Murray ends Britain's 77-year wait at Wimbledon

Published on NewsOK Modified: July 7, 2013 at 5:08 pm •  Published: July 7, 2013
Advertisement
;

On a 16-shot exchange, Djokovic delivered an overhead that was retrieved, then tried a drop shot that Murray got back. Djokovic put the ball in the net, and Murray was at match point No. 4. When that one went Murray's way, the ball on Djokovic's side of the court, Murray dropped his neon-red racket, yanked his white hat off and pumped both fists overhead, screaming, "Yes! Yes!" He was looking directly at the corner of the stadium with benches for members of the press, a group that he used to worry helped fuel the intense pressure and only-one-way-to-satisfy-them expectations on Murray's shoulders.

"It's hard. It's really hard. You know, for the last four or five years, it's been very, very tough, very stressful," Murray said. "It's just kind of everywhere you go. It's so hard to avoid everything because of how big this event is, but also because of the history and no Brit having won."

When a Brit did win, 15,000 or so spectators around the arena rose and yelled right back at him, some waving Union Jacks or blue-and-white Scottish flags. Soon, Murray was climbing into the guest box for hugs with his girlfriend, his mother and his coach, Ivan Lendl, who won eight major titles as a player but never fared better than the runner-up at Wimbledon.

"I didn't always feel it was going to happen," said Murray, who fumbled with his gold trophy after the ceremony, dropping the lid. "It's incredibly difficult to win these events. I don't think that's that well-understood sometimes. It takes so much hard work, mental toughness, to win these sort of tournaments."

At the end, across the grounds, thousands responded with cheers while watching on a giant videoboard at the picnic lawn known as Murray Mount. And, surely, millions more following along on TV across Britain stood up from their sofas. British Prime Minister David Cameron was in the Royal Box, a sign of the day's significance, and Buckingham Palace confirmed that Queen Elizabeth II sent Murray a private message afterward.

"The end of the match, that was incredibly loud, very noisy," Murray said. "It does make a difference. It really helps when the crowd's like that, the atmosphere is like that. Especially in a match as tough as that one, where it's extremely hot, brutal, long rallies, tough games — they help you get through it."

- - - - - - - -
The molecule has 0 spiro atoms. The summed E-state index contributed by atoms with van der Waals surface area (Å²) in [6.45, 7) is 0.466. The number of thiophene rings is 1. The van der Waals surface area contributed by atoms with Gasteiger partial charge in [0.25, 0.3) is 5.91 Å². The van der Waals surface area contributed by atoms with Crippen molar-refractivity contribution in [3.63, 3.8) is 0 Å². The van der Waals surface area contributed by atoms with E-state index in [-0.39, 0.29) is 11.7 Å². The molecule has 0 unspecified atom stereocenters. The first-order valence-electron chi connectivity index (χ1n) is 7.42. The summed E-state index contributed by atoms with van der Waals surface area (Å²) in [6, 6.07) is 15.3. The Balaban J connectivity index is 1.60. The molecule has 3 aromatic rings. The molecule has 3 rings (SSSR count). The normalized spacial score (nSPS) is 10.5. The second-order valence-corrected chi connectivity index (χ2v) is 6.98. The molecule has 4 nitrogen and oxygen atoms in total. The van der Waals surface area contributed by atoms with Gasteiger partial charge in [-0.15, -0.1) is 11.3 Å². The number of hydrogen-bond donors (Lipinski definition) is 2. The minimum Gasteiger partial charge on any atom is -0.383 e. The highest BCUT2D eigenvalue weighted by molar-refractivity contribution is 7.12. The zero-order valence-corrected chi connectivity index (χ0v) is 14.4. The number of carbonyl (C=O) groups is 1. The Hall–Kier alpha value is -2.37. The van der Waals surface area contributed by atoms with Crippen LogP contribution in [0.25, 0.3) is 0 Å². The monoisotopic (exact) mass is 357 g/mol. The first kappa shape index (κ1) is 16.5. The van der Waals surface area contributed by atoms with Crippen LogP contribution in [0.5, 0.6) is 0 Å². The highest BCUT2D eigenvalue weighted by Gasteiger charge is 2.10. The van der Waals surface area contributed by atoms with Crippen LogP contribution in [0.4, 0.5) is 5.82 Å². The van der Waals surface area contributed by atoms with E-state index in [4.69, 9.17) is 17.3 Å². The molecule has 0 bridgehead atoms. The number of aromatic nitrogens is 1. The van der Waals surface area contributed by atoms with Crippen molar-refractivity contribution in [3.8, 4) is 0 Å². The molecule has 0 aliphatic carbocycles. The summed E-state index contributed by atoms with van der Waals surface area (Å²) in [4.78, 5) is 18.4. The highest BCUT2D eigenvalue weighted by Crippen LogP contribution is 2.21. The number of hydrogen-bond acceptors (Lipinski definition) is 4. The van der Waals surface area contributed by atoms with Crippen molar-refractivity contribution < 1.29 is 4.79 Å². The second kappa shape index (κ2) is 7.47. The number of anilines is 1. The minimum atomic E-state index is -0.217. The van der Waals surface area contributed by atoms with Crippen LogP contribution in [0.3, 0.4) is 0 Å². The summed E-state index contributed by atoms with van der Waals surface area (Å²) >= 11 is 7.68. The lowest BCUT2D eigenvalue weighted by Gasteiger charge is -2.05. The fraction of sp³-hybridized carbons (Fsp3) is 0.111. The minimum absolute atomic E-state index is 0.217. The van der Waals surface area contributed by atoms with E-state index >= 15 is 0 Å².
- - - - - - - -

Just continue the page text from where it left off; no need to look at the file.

Said Djokovic, who famously ate blades of grass after winning Wimbledon in 2011: "The atmosphere was incredible for him. For me, not so much. But that's what I expected."

The fans were active participants throughout, lamenting "awwww" when Murray missed a serve; cheering rowdily when he hit one of his 36 winners, five more than Djokovic; shushing in unison when someone called out in premature agony or delight while a point was in progress.

That was understandable. Points rarely are over when they appear to be if Murray and Djokovic are involved. The elastic Djokovic's sliding carries him to so many shots, while Murray is more of a powerful scrambler. It took a half-hour to get through the opening five games, in part because 10 of 32 points lasted at least 10 strokes apiece. And this all happened with the temperature above 80 degrees (27 Celsius), with only the occasional puff of cloud interrupting the blue sky.

Born a week apart in May 1987, Murray and Djokovic have known each other since they were 11, and they grasp the ins and outs of each other's games so well.

"You've got to fight so hard to get past Novak, because he's such an incredible competitor, an amazing athlete, and it's never over 'til it's over," Judy Murray said.

This was their 19th meeting on tour (Djokovic leads 11-8), and their fourth in a Grand Slam final, including three in the past year. Both are fantastic returners, and Murray broke seven times Sunday, once more than Djokovic lost his serve in the preceding six matches combined.

In the late going, Djokovic was taking some shortcuts, repeatedly trying drop shots or rushing to the net to shorten points, but neither strategy tended to work.

"He was getting some incredible shots on the stretch and running down the drop shots," Djokovic said. "He was all over the court."

Admittedly feeling the effects of his five-setter Friday against Juan Martin del Potro — at 4 hours, 43 minutes, it's the longest semifinal in Wimbledon history — Djokovic was far more erratic than Murray, with particular problems on the backhand side. Djokovic wound up with 40 unforced errors, nearly double Murray's 21.

"I wasn't patient enough," Djokovic said.

Ah, patience. The British needed plenty when it comes to their precious, prestigious tennis tournament.

Thanks to Murray, the wait is over.

___

Follow Howard Fendrich on Twitter at http://twitter.com/HowardFendrich